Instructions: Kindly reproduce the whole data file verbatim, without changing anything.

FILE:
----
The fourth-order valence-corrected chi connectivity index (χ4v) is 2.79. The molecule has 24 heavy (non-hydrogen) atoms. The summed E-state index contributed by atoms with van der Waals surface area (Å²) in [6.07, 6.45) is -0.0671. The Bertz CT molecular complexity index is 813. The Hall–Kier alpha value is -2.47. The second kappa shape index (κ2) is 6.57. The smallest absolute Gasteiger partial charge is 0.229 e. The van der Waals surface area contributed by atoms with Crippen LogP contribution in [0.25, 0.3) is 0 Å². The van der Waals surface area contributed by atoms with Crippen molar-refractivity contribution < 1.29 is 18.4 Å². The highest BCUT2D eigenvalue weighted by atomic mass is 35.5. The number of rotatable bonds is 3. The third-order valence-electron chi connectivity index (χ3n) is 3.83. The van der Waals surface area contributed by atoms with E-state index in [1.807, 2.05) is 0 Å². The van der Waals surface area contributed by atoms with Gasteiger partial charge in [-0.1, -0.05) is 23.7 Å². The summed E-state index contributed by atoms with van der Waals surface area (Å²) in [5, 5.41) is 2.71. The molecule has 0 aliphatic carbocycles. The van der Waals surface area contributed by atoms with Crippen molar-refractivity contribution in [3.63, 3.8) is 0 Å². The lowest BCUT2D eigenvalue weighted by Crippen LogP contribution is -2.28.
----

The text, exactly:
The fourth-order valence-corrected chi connectivity index (χ4v) is 2.79. The molecule has 24 heavy (non-hydrogen) atoms. The summed E-state index contributed by atoms with van der Waals surface area (Å²) in [6.07, 6.45) is -0.0671. The Bertz CT molecular complexity index is 813. The Hall–Kier alpha value is -2.47. The second kappa shape index (κ2) is 6.57. The smallest absolute Gasteiger partial charge is 0.229 e. The van der Waals surface area contributed by atoms with Crippen LogP contribution in [0.25, 0.3) is 0 Å². The van der Waals surface area contributed by atoms with Crippen molar-refractivity contribution < 1.29 is 18.4 Å². The highest BCUT2D eigenvalue weighted by atomic mass is 35.5. The number of rotatable bonds is 3. The third-order valence-electron chi connectivity index (χ3n) is 3.83. The van der Waals surface area contributed by atoms with E-state index in [1.807, 2.05) is 0 Å². The van der Waals surface area contributed by atoms with Gasteiger partial charge in [-0.1, -0.05) is 23.7 Å². The summed E-state index contributed by atoms with van der Waals surface area (Å²) in [5, 5.41) is 2.71. The molecule has 0 aliphatic carbocycles. The van der Waals surface area contributed by atoms with Crippen molar-refractivity contribution in [3.63, 3.8) is 0 Å². The lowest BCUT2D eigenvalue weighted by Crippen LogP contribution is -2.28.